One hallmark of many neurodegenerative diseases is the accumulation of unfolded or misfolded proteins that lead to neurofibrillary tangles and plaques that cause neuronal cell cytotoxicity. There is increasing interest in the field on understanding the mechanisms required for the production and processing of proteins known to form these aggregates, as these protein aggregates are associated with Alzheimer’s disease, Parkinson’s disease, Huntington’s disease, and amyotrophic lateral sclerosis. Some challenges to developing new therapies that target the protein aggregate formation include an incomplete knowledge of the mechanisms of action as well as a lack of biomarkers to diagnose conditions early and to monitor disease progression and therapeutic response.
Beta-amyloid (Aβ) is a peptide that is the main component of the amyloid plaques observed in the brains of patients with Alzheimer’s disease. The peptides are formed when the amyloid precursor protein (APP) is cleaved by β-secretase and γ-secretase.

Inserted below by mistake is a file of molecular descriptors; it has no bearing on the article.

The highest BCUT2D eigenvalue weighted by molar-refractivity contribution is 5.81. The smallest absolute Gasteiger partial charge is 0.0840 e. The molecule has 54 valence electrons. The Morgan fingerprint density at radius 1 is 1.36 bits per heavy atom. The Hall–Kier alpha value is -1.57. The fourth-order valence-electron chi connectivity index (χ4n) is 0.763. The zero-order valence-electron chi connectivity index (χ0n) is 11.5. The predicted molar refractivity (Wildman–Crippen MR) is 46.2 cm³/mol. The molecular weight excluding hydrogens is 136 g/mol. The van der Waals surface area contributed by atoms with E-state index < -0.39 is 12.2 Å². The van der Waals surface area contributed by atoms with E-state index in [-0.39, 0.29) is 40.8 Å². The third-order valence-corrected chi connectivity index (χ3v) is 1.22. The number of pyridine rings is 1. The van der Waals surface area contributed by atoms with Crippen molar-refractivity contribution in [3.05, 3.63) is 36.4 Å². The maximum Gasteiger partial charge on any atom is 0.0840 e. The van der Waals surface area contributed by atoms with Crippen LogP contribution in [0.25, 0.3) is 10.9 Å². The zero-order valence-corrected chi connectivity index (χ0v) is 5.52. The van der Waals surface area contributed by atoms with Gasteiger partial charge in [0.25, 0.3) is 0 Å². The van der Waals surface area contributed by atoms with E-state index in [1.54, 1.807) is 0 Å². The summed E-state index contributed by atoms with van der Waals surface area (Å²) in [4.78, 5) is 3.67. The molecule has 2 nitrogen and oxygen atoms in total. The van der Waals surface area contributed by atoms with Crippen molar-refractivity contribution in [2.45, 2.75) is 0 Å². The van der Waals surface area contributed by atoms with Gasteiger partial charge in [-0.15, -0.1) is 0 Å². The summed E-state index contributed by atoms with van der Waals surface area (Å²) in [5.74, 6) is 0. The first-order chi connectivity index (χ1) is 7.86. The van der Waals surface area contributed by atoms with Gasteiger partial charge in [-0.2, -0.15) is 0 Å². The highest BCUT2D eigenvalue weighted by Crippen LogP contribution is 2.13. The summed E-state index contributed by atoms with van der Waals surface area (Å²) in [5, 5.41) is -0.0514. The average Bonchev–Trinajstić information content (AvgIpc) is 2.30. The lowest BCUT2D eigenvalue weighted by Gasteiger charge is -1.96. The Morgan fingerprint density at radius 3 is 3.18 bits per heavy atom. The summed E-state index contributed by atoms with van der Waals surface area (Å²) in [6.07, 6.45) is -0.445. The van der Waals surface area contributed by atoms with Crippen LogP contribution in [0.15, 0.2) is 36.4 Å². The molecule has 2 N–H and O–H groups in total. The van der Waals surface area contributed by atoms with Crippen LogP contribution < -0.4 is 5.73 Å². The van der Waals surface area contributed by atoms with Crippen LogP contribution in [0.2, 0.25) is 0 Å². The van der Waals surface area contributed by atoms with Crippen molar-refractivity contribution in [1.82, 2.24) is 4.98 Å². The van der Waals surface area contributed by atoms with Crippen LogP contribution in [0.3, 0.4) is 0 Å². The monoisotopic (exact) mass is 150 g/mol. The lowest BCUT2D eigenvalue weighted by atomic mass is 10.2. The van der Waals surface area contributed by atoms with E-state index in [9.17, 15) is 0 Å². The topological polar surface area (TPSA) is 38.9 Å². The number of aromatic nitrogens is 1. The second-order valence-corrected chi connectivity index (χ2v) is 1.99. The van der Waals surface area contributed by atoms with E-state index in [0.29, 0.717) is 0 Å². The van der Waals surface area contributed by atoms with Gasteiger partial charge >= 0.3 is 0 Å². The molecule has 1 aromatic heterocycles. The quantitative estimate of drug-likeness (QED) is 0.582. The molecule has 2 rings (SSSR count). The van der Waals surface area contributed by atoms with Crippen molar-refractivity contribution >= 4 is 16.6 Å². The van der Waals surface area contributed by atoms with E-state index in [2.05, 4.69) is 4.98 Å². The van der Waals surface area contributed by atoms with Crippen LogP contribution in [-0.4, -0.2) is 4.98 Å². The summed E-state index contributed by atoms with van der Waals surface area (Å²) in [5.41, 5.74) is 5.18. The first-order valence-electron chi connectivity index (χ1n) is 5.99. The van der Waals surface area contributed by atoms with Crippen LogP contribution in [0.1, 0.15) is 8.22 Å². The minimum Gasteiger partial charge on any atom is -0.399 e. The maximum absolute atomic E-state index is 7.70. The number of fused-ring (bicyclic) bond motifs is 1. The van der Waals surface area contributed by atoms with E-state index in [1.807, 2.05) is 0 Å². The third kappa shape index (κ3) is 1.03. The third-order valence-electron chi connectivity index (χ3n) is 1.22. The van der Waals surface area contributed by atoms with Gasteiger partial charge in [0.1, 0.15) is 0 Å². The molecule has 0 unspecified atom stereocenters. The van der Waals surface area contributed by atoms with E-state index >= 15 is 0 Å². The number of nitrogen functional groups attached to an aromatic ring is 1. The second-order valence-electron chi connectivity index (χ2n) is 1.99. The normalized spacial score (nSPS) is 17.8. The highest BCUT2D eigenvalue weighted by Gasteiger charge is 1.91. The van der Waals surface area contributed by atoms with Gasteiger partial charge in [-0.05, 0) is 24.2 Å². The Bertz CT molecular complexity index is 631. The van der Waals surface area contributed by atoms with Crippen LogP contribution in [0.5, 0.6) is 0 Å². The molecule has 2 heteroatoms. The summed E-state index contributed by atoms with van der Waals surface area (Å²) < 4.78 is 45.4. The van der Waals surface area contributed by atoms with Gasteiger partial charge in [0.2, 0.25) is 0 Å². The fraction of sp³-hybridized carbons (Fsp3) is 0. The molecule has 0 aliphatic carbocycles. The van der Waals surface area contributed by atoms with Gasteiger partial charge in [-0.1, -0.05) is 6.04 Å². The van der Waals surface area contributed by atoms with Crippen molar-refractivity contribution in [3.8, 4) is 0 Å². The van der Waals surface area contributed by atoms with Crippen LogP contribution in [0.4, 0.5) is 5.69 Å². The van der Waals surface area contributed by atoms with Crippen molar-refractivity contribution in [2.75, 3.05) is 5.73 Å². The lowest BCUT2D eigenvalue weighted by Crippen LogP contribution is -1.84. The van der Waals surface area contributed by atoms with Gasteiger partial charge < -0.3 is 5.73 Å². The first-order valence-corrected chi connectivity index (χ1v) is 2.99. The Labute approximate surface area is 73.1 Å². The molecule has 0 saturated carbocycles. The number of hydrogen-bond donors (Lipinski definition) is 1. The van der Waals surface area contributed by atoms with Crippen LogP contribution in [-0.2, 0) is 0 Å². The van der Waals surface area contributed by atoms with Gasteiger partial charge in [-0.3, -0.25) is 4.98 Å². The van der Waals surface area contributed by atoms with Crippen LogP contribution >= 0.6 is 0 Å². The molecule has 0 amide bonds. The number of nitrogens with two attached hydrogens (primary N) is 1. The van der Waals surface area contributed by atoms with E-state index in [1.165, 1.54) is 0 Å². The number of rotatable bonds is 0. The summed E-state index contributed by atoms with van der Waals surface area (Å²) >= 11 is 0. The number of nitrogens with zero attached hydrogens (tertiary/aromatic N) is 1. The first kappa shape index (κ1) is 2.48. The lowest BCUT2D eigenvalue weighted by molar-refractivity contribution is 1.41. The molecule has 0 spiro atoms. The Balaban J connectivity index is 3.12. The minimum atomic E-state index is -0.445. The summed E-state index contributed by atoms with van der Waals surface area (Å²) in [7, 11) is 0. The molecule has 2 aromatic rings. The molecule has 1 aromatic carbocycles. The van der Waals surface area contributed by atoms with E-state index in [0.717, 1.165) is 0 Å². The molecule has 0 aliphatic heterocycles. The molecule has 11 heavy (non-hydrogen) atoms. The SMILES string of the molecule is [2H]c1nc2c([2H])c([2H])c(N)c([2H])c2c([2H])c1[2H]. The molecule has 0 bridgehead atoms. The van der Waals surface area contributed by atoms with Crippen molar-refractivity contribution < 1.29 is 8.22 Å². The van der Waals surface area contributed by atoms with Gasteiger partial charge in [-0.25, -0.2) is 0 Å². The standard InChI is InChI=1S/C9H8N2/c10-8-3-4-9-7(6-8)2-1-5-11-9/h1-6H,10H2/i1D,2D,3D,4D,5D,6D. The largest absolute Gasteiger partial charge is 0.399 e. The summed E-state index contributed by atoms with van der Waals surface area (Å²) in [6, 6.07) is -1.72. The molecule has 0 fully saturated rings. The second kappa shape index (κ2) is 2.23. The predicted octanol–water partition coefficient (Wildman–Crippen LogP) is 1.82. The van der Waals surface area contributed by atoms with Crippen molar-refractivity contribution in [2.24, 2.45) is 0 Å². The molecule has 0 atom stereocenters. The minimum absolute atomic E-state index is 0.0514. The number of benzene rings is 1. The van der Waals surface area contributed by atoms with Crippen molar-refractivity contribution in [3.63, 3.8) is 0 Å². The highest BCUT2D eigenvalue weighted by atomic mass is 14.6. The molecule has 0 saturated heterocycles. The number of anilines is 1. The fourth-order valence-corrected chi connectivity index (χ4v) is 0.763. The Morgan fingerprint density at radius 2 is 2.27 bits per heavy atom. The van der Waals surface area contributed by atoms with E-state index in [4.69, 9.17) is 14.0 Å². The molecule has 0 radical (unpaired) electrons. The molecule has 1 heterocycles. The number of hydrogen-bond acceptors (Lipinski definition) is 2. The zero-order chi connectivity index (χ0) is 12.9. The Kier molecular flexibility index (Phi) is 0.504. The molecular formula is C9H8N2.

Under normal cellular conditions, Tau promotes and stabilizes microtubule assembly, especially in axons. Phosphorylation of Tau (Thr205) is well characterized in neurofibrillary tangles, with low levels in earlier stages and significantly higher levels in later stages of Alzheimer’s disease.
Interest in α/β-synuclein began when mutations were observed in several families with autosomal-dominant Parkinson’s disease. α/β-synuclein may regulate membrane stability and/or turnover; however, its normal cellular function has not been conclusively determined. α/β-synuclein mutations are associated with early onset familial Parkinson’s disease.